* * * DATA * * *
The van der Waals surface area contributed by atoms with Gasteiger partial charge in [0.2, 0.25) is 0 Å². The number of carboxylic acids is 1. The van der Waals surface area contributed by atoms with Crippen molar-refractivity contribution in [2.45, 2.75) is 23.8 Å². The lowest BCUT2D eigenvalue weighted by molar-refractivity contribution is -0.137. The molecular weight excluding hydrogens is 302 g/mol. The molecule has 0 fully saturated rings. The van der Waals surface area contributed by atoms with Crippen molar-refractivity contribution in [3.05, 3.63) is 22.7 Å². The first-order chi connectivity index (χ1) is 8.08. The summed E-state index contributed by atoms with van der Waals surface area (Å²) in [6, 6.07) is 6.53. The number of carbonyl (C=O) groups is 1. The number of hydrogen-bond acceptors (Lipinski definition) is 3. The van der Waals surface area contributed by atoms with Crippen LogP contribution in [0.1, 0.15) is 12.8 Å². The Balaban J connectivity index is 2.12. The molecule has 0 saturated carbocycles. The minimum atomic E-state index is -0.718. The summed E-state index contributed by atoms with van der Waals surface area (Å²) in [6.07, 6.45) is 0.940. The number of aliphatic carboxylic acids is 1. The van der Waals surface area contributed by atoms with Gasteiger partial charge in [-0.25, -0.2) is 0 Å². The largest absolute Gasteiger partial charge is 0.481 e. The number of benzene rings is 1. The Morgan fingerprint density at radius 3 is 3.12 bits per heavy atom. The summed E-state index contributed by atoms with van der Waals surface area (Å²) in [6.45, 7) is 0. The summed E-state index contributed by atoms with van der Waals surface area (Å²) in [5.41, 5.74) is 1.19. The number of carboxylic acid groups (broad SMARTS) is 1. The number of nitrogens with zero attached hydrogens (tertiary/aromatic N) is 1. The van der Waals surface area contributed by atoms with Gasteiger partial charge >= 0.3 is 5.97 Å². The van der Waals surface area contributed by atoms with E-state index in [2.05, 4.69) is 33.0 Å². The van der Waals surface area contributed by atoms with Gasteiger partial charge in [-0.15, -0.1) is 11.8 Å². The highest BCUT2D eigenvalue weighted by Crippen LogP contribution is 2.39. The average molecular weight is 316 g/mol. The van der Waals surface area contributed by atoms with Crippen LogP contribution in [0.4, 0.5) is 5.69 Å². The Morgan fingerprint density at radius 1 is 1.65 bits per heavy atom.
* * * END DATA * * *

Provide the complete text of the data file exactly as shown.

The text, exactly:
The van der Waals surface area contributed by atoms with Gasteiger partial charge in [0.2, 0.25) is 0 Å². The number of carboxylic acids is 1. The van der Waals surface area contributed by atoms with Crippen molar-refractivity contribution in [2.45, 2.75) is 23.8 Å². The lowest BCUT2D eigenvalue weighted by molar-refractivity contribution is -0.137. The molecular weight excluding hydrogens is 302 g/mol. The molecule has 0 fully saturated rings. The van der Waals surface area contributed by atoms with Crippen molar-refractivity contribution in [3.05, 3.63) is 22.7 Å². The first-order chi connectivity index (χ1) is 8.08. The summed E-state index contributed by atoms with van der Waals surface area (Å²) in [6, 6.07) is 6.53. The number of carbonyl (C=O) groups is 1. The number of hydrogen-bond acceptors (Lipinski definition) is 3. The van der Waals surface area contributed by atoms with Crippen LogP contribution in [0.1, 0.15) is 12.8 Å². The Balaban J connectivity index is 2.12. The molecule has 0 saturated carbocycles. The minimum atomic E-state index is -0.718. The summed E-state index contributed by atoms with van der Waals surface area (Å²) in [6.07, 6.45) is 0.940. The number of aliphatic carboxylic acids is 1. The van der Waals surface area contributed by atoms with Gasteiger partial charge in [-0.25, -0.2) is 0 Å². The largest absolute Gasteiger partial charge is 0.481 e. The number of benzene rings is 1. The Morgan fingerprint density at radius 3 is 3.12 bits per heavy atom. The summed E-state index contributed by atoms with van der Waals surface area (Å²) in [6.45, 7) is 0. The summed E-state index contributed by atoms with van der Waals surface area (Å²) in [5.41, 5.74) is 1.19. The number of carboxylic acid groups (broad SMARTS) is 1. The number of nitrogens with zero attached hydrogens (tertiary/aromatic N) is 1. The van der Waals surface area contributed by atoms with Gasteiger partial charge >= 0.3 is 5.97 Å². The van der Waals surface area contributed by atoms with E-state index in [2.05, 4.69) is 33.0 Å². The van der Waals surface area contributed by atoms with Gasteiger partial charge in [-0.15, -0.1) is 11.8 Å². The highest BCUT2D eigenvalue weighted by Crippen LogP contribution is 2.39. The average molecular weight is 316 g/mol. The van der Waals surface area contributed by atoms with Crippen LogP contribution in [0.4, 0.5) is 5.69 Å². The Morgan fingerprint density at radius 1 is 1.65 bits per heavy atom.